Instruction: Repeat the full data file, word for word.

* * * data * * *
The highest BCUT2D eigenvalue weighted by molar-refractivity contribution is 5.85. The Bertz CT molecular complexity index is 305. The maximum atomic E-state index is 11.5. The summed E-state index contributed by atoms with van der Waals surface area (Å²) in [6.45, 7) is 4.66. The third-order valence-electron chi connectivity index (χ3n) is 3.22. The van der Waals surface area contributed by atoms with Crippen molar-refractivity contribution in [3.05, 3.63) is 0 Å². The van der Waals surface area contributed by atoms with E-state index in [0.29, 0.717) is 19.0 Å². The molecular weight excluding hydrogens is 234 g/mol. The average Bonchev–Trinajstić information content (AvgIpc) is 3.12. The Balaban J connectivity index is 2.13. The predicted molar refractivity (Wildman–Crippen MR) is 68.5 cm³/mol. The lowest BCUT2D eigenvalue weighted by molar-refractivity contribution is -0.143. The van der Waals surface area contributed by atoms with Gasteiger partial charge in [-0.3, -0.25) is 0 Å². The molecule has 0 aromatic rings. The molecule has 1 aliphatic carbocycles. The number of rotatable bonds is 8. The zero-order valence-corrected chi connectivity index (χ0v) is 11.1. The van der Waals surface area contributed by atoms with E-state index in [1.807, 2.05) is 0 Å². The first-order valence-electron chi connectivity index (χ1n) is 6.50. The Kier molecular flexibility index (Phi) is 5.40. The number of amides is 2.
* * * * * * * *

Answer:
The highest BCUT2D eigenvalue weighted by molar-refractivity contribution is 5.85. The Bertz CT molecular complexity index is 305. The maximum atomic E-state index is 11.5. The summed E-state index contributed by atoms with van der Waals surface area (Å²) in [6.45, 7) is 4.66. The third-order valence-electron chi connectivity index (χ3n) is 3.22. The van der Waals surface area contributed by atoms with Crippen molar-refractivity contribution in [3.05, 3.63) is 0 Å². The van der Waals surface area contributed by atoms with E-state index in [0.29, 0.717) is 19.0 Å². The molecular weight excluding hydrogens is 234 g/mol. The average Bonchev–Trinajstić information content (AvgIpc) is 3.12. The Balaban J connectivity index is 2.13. The predicted molar refractivity (Wildman–Crippen MR) is 68.5 cm³/mol. The lowest BCUT2D eigenvalue weighted by molar-refractivity contribution is -0.143. The van der Waals surface area contributed by atoms with Gasteiger partial charge in [-0.3, -0.25) is 0 Å². The molecule has 0 aromatic rings. The molecule has 1 aliphatic carbocycles. The number of rotatable bonds is 8. The zero-order valence-corrected chi connectivity index (χ0v) is 11.1. The van der Waals surface area contributed by atoms with E-state index in [1.807, 2.05) is 0 Å². The first-order valence-electron chi connectivity index (χ1n) is 6.50. The Kier molecular flexibility index (Phi) is 5.40. The number of amides is 2.